Theatre review: Ring-a Ring-o' Rosie is a madcap adventure

Theatre Gumbo & Hatch Theatrics

The Substation Theatre/Friday

There are several variations to this popular nursery rhyme, but they all end the same way - we all fall down.

Tumbling through Ring-a Ring-o' Rosie, however, is a little bit more like falling through the same rabbit hole that Alice did on the way to Wonderland. It is a ridiculous, madcap, and mostly enjoyable venture into absolutely buffoonery.

This tie-up between emerging Singapore company Hatch Theatrics and the wild and wacky Theatre Gumbo from Japan is a cultural explosion of the best kind, with ideas flying so thick and fast it has hard to process the uproariousness of one scene before another immediately begins to unfold.

I might attempt to describe Rosie as a vampire-regeneration-romance-human-condition musical cabaret, but no amount of hyphens between genres will really capture the many-legged creature this production is.

There is the angel Gabriel (Yuko Nishimura), a petite, pink-wigged fairy creature who might have fallen from the pages of a comic book. She is a pharmaceutical sales representative with a penchant for magic tricks - actual magic tricks, which she does often - and a mastery of live percussion. Her job is to help humans find happiness, although she does get a little distracted along the way; she also helps to introduce the play.

Then there are four vampires in the medical profession - two nurses, a surgeon and a head doctor - who run the Peaceful Hospital (anything but). They claim to have stopped drinking human blood, which has become increasingly tainted by disease and suffering. And finally there are the humans, two of the hospital's patients, who knit the entire production together: Faizal Abdullah as Worry and Kayo Tamura as Maria. They eventually fall in love, but not without some very long-drawn plot machinations to get them there.

Rosie is at its best when it doesn't try to feed the audience "the moral of the story", but instead runs wild with its endless list of subverted fairy tale tropes, discarding all logic along the way. Boy meets girl, but in the most ridiculous way possible, their road to falling in love is littered with the psychedelic deconstruction of every stereotype in the book (there is a samurai swordfight worth waiting for), not to mention the angels and vampires prancing joyfully about, interrupting this romance with their own ulterior motives.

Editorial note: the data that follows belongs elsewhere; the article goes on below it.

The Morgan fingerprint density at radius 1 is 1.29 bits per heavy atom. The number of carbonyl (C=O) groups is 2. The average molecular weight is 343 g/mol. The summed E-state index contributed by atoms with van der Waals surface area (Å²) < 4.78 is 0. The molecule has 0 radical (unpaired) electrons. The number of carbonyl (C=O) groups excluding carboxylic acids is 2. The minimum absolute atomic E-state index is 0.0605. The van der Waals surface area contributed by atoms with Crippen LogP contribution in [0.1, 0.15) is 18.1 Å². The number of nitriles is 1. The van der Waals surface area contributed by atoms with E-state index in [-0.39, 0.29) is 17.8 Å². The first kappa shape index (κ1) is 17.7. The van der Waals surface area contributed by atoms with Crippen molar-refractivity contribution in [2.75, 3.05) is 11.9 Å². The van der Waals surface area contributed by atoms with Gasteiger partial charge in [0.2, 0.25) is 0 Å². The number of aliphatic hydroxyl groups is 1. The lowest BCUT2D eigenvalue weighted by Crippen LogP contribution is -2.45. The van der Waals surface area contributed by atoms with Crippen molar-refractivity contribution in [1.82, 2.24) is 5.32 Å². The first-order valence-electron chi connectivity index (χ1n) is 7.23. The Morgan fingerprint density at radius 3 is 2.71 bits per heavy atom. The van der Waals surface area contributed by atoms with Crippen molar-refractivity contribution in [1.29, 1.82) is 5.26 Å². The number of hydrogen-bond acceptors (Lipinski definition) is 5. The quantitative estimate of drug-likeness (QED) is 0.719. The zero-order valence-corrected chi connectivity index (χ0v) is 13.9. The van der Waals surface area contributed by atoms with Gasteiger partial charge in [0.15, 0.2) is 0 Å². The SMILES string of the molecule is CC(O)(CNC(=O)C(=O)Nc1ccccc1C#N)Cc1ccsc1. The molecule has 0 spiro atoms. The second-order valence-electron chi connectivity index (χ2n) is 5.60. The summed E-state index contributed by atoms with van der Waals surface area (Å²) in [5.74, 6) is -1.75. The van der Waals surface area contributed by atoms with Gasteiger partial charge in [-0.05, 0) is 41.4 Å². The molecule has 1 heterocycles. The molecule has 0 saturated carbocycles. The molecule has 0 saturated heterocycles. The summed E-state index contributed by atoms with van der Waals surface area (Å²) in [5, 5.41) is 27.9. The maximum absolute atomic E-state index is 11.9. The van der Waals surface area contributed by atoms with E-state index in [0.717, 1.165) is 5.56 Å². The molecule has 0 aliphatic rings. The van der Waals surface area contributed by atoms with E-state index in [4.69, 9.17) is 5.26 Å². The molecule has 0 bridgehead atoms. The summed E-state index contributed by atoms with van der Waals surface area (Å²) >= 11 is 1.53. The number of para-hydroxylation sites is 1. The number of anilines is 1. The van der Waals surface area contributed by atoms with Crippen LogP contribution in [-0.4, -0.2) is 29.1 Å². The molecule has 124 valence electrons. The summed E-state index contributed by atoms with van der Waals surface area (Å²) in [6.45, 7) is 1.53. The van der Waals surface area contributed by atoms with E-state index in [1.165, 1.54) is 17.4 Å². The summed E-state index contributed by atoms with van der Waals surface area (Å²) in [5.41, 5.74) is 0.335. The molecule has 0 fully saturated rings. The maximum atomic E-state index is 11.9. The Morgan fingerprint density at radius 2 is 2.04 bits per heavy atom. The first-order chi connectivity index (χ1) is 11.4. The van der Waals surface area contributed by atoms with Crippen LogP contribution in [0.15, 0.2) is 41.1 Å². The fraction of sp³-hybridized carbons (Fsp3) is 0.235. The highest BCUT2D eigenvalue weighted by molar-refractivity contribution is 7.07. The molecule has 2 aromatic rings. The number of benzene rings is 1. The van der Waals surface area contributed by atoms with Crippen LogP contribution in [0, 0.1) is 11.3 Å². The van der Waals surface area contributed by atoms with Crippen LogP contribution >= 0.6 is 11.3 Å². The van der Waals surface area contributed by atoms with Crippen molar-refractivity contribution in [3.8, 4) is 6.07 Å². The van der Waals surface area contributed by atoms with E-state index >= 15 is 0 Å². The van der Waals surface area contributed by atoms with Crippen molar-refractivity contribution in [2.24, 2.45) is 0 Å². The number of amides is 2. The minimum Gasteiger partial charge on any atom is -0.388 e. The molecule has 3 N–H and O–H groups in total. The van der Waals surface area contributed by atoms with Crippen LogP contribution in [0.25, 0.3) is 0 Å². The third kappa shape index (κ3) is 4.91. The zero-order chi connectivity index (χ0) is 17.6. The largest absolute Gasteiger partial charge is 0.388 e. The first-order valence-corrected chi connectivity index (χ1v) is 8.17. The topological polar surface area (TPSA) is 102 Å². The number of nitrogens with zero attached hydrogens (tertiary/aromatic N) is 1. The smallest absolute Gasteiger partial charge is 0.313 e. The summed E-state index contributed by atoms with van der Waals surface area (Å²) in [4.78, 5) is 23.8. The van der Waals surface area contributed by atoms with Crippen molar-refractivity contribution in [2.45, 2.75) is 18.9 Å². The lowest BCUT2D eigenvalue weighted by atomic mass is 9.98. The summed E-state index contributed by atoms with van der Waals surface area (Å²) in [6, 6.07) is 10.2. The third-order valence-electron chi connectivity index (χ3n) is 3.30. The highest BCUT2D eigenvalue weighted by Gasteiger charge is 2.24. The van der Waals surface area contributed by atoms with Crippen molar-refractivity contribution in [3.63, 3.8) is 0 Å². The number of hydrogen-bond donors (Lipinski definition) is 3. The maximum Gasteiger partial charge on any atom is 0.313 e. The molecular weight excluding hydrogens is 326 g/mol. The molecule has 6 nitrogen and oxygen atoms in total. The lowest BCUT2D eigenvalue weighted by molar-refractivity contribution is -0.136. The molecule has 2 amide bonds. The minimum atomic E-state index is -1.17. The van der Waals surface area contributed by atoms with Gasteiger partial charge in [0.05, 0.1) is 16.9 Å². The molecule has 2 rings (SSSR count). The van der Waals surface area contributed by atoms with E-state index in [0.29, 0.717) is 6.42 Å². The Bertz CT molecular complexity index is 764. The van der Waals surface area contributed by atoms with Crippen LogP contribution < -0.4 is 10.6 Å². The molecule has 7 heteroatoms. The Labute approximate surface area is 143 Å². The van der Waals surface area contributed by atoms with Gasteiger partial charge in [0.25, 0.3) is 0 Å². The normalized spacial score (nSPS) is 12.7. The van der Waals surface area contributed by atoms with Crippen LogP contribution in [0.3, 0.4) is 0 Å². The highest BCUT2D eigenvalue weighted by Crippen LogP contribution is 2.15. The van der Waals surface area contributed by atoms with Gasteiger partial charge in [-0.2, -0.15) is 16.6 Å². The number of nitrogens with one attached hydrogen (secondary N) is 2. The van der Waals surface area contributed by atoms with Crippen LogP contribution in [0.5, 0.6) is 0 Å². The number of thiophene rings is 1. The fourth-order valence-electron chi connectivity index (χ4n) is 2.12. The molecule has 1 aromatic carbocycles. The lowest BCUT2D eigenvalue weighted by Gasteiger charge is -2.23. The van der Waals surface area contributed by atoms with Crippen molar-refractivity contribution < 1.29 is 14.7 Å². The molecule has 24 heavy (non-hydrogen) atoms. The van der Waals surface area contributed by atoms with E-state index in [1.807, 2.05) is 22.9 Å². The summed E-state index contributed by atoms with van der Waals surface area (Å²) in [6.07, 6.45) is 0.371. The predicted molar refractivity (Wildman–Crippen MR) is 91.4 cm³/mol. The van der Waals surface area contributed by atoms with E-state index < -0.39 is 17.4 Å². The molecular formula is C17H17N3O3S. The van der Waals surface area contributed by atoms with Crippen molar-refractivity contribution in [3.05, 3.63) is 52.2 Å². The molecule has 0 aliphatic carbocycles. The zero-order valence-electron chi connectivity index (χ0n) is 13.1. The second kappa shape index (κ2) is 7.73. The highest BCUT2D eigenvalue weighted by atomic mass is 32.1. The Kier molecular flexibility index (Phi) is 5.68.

The production gleefully rubbishes all naturalist theatre conventions as well. The subtitles often take on a life of their own, famous songs (think Led Zeppelin's Stairway To Heaven, Aladdin's A Whole New World) have their lyrics overhauled, there is a bit of TV game show-esque audience participation, and the constant use of hilarious lo-fi effects. In the aforementioned samurai sword fight, the ensemble dashes about, screaming: "blood blood blood blood!" as they mime blood gushing out of their torsos.

There was a point about 45 minutes in, when the Japanese and Singaporean actors swapped languages (Japanese and Malay) where I put down my pen and simply let the experience wash over me.

It was a fabulous experience, no doubt, but I gained nothing especially substantial from this pantomime on speed, like consuming a grand amount of delicious cotton candy only to realise you've been eating a great deal of sugar and air.

The ensemble boasts incredible energy levels and infectious enthusiasm, which is very enlivening, but also means that certain quieter scenes can pull the entire show to a halt as the audience becomes accustomed to the extreme pace.

Good for the first time, perhaps, but I get the sense that consuming too much of this saturated cotton candy might give you a tummyache.

book it


Where: The Substation Theatre

When: July 12, 3pm and 8pm

Admission: $15 to $20 from The Substation Box Office (call 6337-7800 or e-mail

Follow Corrie Tan on Twitter @CorrieTan

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